• The event also grows in stature with the rise of India, the world’s third-largest energy consumer, which is likely to see over USD 300 billion investment by 2030 in the Oil & Gas sector to meet rising demand.

Key topics to be explored during India Energy Forum include:

  • Impact of the Pandemic on India’s future energy demand
  • Securing supplies for India’s economic growth
  • What does energy transition and the climate agenda mean for India?
  • Natural gas in India’s Energy Mix: What’s the path?
  • Refining & petrochemicals: Strategies midst surplus
  • The pace of innovation: Biofuel, hydrogen, CCS, electric vehicles and digital transformation and
  • Market and regulatory reform: What is ahead?

India Energy Forum by CERAWeek

  • Thousands of delegates from Indian, regional, and international energy companies, institutions, and governments will gather virtually for the 4th India Energy Forum by CERAWeek under the patronage of Honourable Minister Dharmendra Pradhan and the Indian Ministry of Petroleum & Natural Gas
  • CERA- Cambridge Energy Research Association

 

5) Pakistan to stay on FATF grey list till 2021:

In news:

  • The Financial Action Task Force (FATF) on Friday decided to keep Pakistan on the “grey list” till the next review of its compliance with the recommendations made in February next year.
  • Pakistan has now almost four months to comply with the recommendations as its performance will now be put to scrutiny in the next plenary in February 2021.
  • The points on which Pakistan failed to deliver included inaction against charitable organisations or non-profit organisations linked to terror groups banned by the UNSC.

Value Added Information

About FATF:

  • What is it? The Financial Action Task Force (FATF) is an inter-governmental body established in 1989 on the initiative of the G7.
  • It is a “policy-making body” which works to generate the necessary political will to bring about national legislative and regulatory reforms in various areas.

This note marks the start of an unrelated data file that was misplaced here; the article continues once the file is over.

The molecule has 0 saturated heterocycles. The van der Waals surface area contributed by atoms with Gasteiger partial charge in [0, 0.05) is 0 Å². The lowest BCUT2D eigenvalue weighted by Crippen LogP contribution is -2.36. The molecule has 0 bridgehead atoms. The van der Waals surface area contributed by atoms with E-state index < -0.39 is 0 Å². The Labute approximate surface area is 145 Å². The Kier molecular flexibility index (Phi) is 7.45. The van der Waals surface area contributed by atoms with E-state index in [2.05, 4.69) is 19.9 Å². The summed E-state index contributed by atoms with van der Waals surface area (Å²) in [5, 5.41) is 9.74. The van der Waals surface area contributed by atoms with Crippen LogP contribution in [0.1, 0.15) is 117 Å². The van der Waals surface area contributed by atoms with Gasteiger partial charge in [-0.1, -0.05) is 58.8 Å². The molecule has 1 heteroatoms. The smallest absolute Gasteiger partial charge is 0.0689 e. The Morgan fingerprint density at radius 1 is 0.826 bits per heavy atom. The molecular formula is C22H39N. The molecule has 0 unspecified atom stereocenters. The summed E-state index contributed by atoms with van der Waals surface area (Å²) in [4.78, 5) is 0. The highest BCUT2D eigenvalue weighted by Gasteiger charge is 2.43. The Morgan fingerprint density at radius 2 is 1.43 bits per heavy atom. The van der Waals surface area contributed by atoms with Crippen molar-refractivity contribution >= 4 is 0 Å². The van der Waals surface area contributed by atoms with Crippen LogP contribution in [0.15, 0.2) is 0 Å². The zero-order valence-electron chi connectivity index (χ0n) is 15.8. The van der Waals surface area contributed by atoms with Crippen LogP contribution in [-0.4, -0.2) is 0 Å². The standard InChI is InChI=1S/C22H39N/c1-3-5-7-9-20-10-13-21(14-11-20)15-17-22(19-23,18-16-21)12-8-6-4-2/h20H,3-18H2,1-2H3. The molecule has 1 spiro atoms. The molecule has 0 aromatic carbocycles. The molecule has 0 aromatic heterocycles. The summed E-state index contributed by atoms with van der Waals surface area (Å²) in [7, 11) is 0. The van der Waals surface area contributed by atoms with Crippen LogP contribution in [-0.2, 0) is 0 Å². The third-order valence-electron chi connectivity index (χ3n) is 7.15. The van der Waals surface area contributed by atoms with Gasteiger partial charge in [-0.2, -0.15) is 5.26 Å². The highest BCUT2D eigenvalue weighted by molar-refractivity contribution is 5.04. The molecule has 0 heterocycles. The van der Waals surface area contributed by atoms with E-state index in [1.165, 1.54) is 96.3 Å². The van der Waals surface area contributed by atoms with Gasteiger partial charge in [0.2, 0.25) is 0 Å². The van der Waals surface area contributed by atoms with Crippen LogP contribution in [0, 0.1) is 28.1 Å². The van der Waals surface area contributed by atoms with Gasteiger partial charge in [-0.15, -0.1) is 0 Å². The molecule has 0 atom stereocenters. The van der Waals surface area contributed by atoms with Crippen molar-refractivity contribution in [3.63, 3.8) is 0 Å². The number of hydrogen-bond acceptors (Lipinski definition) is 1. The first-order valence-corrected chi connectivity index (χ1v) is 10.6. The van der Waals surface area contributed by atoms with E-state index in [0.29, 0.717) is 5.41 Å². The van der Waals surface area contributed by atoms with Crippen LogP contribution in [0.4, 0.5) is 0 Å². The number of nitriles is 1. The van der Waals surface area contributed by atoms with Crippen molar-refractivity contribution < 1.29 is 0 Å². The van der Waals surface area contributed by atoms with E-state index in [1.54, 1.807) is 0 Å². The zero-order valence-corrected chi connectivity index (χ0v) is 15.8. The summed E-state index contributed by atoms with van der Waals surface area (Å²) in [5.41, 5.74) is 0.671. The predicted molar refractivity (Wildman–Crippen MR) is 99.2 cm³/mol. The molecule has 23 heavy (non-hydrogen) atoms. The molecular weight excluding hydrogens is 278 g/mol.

• The FATF Secretariat is housed at the OECD headquarters in Paris.

Roles and functions:

  • Initially it was established to examine and develop measures to combat money laundering.
  • In October 2001, the FATF expanded its mandate to incorporate efforts to combat terrorist financing, in addition to money laundering.
  • In April 2012, it added efforts to counter the financing of proliferation of weapons of mass destruction.

Composition:

  • The FATF currently comprises 37 member jurisdictions and 2 regional organisations, representing most major financial centres in all parts of the globe. It also has observers and associate members.

Objectives:

  • To set standards and promote effective implementation of legal, regulatory and operational measures for combating money laundering, terrorist financing and other related threats to the integrity of the international financial system.

What is blacklist and grey list?

  • Black List: Countries knowns as Non-Cooperative Countries or Territories (NCCTs) are put in the blacklist. These countries support terror funding and money laundering activities. The FATF revises the blacklist regularly, adding or deleting entries.
  • Grey List: Countries that are considered safe haven for supporting terror funding and money laundering are put in the FATF grey list.

This inclusion serves as a warning to the country that it may enter the blacklist.

Considered in the grey list may face:

  1. Economic sanctions from IMF, World Bank, ADB.
  2. Problem in getting loans from IMF, World Bank, ADB and other countries.
  3. Reduction in international trade.
  4. International boycott.

 

6) Oli move on Nepal map hints at softer stand:

In news:

  • After months of simmering dispute with India over the Kalapani issue, Prime Minister K.P. Sharma Oli indicated a softer line on Friday when he used an old map of Nepal to greet everyone on the festival of Vijaya Dashami.
  • The old map does not show the region of Kalapani-Lipulekh-Limpiyadhura, which is part of India’s Pithoragarh district.
  • The triangular piece of land is, however, shown as part of Nepalese sovereign territory in the new map, which was unveiled on May 20, and made part of the insignia of the Nepalese state by an amendment on June 13.